But when Jisa learned about it, she immediately contacted Mr. Drennen, and 48 hours later, Benevolence Farm had a home just outside the rural town of Graham.
“Then the doors started to open,” Jisa says.

A year later a house abutting the property was foreclosed on, remodeled, and put up for sale. Jisa contacted the Snider Family Charitable Trust, which had donated to the farm in the past, to see if it would help purchase the tidy brick, three-bedroom, two-bath house with white shutters and a porch. The next day she had her reply: The foundation wouldn’t just help – it would buy the house outright.

Today, the house’s bedrooms are ready to accept five women, and a 12-bedroom house is planned for the future. In total the farm will accommodate 12 women.

By 2013, the farm had gone from an idea on paper to the first stages of a 13-acre working farm. But the generosity of the community wasn’t over. After a series of volunteer days and fundraisers, during which workers cleared the ground for farming, Benevolence Farm was chosen as the recipient of the North Carolina State University’s School of Architecture Summer Design/Build Program.

A group of architecture students arrived at the farm last summer and 10 weeks later left behind a new barn for the women to use to clean and store vegetables. The women can also sit under the shady breezeway or sleep in the lofts during hot summer days and nights.

Funds came in to hire a full-time farm manager, Matthew Ballard, who oversaw the preparation of the land to grow crops.

Three acres are being cleared, and in addition to the mushroom logs, a demonstration vegetable garden has been planted. The women will work five hours a day on the farm and will mostly decide what crops to plant themselves, Mr. Ballard says.

The first five women will move to the farm this fall, once six months’ of operating expenses are in the bank and a house manager has been hired, Jisa says. The crops are starting to grow, volunteers are continuing to come, and for the past few months, the farm has been hosting visits from women living at the local shelter.

On a recent sunny day, seven women and two infants arrived to spend an afternoon at the farm. Jisa led a tour. The women were hot and sweaty, shielding the babies’ heads from the heat. But once they reached the cool shade of the barn, smiles broke out.

One of the visitors, Lisa Straughan, said being on a farm felt like coming home.  

“God granted me a green thumb,” she says. “I would love a place like this. I would love a garden.”

For years Ms. Straughan has struggled with drug addiction and has been in and out of prison and jail.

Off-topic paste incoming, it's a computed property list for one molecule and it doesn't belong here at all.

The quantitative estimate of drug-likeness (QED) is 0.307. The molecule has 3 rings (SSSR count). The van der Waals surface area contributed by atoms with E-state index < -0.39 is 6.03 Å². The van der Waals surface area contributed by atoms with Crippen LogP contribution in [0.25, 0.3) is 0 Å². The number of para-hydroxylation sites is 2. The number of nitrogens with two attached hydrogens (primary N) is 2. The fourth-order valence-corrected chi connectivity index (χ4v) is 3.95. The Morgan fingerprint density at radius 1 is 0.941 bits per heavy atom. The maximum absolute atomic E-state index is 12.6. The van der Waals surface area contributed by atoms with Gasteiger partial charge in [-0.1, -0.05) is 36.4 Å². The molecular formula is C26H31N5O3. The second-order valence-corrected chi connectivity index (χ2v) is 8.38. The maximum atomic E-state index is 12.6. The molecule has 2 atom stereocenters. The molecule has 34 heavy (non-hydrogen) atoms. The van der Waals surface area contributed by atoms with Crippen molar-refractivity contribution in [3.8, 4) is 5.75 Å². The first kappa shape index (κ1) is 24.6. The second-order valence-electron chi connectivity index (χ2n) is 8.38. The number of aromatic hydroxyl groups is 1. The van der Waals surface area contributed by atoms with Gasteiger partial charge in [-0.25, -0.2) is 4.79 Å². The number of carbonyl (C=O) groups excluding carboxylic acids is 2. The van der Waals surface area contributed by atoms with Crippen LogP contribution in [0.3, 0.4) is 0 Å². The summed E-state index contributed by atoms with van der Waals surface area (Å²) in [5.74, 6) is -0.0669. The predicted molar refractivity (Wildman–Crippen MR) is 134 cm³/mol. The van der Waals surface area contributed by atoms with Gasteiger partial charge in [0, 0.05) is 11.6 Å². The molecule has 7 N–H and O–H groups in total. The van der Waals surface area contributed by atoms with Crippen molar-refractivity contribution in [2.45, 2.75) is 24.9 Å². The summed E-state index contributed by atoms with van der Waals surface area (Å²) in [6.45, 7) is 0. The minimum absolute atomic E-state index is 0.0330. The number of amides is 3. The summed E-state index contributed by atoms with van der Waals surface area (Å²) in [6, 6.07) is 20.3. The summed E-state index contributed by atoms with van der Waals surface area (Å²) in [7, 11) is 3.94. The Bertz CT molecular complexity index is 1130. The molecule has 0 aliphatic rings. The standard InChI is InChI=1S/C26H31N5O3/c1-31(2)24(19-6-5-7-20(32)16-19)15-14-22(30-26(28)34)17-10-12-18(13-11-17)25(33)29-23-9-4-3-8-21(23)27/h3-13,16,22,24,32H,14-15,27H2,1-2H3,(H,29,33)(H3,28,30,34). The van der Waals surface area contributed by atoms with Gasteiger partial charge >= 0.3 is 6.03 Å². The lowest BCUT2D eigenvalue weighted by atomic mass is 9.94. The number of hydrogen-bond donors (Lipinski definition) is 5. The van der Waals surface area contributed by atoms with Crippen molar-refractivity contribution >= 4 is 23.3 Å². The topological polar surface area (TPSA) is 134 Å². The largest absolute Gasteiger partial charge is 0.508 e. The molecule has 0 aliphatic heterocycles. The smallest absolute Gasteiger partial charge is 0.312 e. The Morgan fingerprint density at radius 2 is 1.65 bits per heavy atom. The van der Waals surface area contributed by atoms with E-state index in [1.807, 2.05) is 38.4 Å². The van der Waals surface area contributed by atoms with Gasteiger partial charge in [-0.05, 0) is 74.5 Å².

“I was scared to come out of prison,” she says. “When you get back into society after being incarcerated you feel worthless.”  

She had lost custody of her son. After returning from a 43-day stint in jail she was living in a shelter. But out on the farm, she says, she felt at ease, less prone to the anxiety and panic that had ruled her days.

“On the farm it’s just me, God, and the plants,” she says. “This will give me time to think, and maybe I can get my life back on track.”

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[Editor's note: The original version of this story contained an inaccurate description of how the farm property was obtained, incorrectly stated the number of women who could be accommodated, and misspelled the name of the Snider Family Charitable Trust.]

How to take action

Universal Giving helps people give to and volunteer for top-performing charitable organizations around the world. All the projects are vetted by Universal Giving; 100 percent of each donation goes directly to the listed cause. Below are links to groups that help women and girls:

Helen Keller International helps improve communities by creating year-round gardens for fruits and vegetables and small farms for raising poultry and livestock. Take action: Empower women through home gardening.

Nepal Orphans Home provides food, shelter, clothing, schooling, health care, and a nurturing environment to enable the children to develop their potential. Take action: Provide vocational training.

Children of the Night is dedicated to rescuing America’s children from prostitution by providing education and mental health services. Take action: Volunteer with Children of the Night.